From Jon Markman: The auto industry is doing well. Profits are up, sales are surging. And yet everyone is on edge. Disruption is coming. Autonomous vehicles are coming.
This week, Fortune reported Cruise Automation, a plucky startup acquired last year by General Motors (GM) for $1 billion, is testing a mobile application that summons self-driving Chevy Bolts.
The program is still very modest. In San Francisco, the electric Bolts shuttle only a handful of Cruise employees between their homes and the office. Yet, it’s the future. And it’s going to change the entire business of making and selling cars.
It’s a future that car companies would rather avoid. Sort of like a bus driving the wrong way on the freeway. Times are good. General Motors just announced profit sharing for its 52,000 employees of up to $12,000 each on record sales.
But automakers can’t avoid the future because it’s already here. Self-driving vehicles are no longer science fiction. The tricky engineering is now a solved problem. The research is out of the lab and on the streets. The last barriers to mainstream adoption in the new Gilded Age are public perception and political will. And don’t kid yourself. They’re the easy part.
Surging traffic fatalities, especially among distracted young drivers, should hasten the shift toward autonomy sooner than later. Of the 33,000 annual traffic deaths, 94% are caused by human error, reports indicate. Most of those fatalities could be avoided by autonomous driving systems.
Safety can be sold. Carmakers know this. Insurers know this. Politicians know this, too.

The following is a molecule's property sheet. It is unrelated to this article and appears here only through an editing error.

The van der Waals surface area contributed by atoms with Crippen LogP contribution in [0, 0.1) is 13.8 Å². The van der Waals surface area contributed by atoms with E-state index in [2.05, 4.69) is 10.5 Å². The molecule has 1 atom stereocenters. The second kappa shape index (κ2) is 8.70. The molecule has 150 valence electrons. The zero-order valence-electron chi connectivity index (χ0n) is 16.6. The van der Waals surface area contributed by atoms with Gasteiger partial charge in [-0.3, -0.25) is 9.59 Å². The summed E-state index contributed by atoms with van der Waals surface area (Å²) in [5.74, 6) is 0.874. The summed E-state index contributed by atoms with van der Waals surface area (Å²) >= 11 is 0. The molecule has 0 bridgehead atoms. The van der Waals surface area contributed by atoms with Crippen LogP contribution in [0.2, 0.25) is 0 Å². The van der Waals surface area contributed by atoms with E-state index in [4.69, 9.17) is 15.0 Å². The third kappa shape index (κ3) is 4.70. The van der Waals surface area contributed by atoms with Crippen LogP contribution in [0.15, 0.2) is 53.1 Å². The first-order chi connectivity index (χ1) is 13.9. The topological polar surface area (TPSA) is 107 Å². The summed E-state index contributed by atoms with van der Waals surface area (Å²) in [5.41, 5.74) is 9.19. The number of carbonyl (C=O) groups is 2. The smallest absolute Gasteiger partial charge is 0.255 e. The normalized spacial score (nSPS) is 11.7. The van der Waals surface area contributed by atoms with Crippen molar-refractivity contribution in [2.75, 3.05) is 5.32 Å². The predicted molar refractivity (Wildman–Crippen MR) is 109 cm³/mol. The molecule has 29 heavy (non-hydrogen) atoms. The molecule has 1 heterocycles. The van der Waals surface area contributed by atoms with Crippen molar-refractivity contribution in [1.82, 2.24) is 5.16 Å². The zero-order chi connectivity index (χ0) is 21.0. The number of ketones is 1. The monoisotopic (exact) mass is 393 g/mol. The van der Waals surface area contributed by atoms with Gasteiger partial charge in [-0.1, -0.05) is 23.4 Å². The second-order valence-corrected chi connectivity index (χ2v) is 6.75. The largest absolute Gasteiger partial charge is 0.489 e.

Initially, the front lines will be commercial. Technology leaders like Alphabet (GOOGL) are pushing self-driving vehicles into mass transit, trucking and logistics. Ride-hailing startup Uber is another major source of research, too. Its fleet of self-driving Volvo SUVs – equipped with sensors, cameras and radar – are being pressed into service as conventional taxis, starting with low-speed, tightly controlled tests.
The Obama administration championed autonomous vehicle development, and the Trump administration has reached out to both Tesla and Uber executives for regulatory guidance.
In fact, Tesla (TSLA) cars already enjoy advanced driver-assisted features through the company’s Autopilot software. Through the end of 2016, Tesla drivers had racked up more than 1.3 billion miles using the program. And all of Tesla’s future vehicles will come equipped to reach full autonomy, with the software running on and Nvidia (NVDA) hardware.
The next step: Self-driving vehicles are going to come alive with communications. They will chat with traffic lights, pedestrians, massive data networks, and other vehicles.
BMW (BMWYY), Mercedes (DDAIF) and Audi (AUDVF) jointly own HERE, a mapping software company founded by Nokia (NOK). They plan to use that software as a hub for a massive platform that will store, organize and share traffic data. Their vehicles will start learning from shared experiences without human intervention.
Waze, a mobile application owned by Alphabet, is already doing some of this. It uses sensors in subscribers’ smartphones along with crowdsourcing to make sense of traffic conditions, police radar traps and even road closures. The results are shorter and safer commutes, eerily devoid of major traffic jams.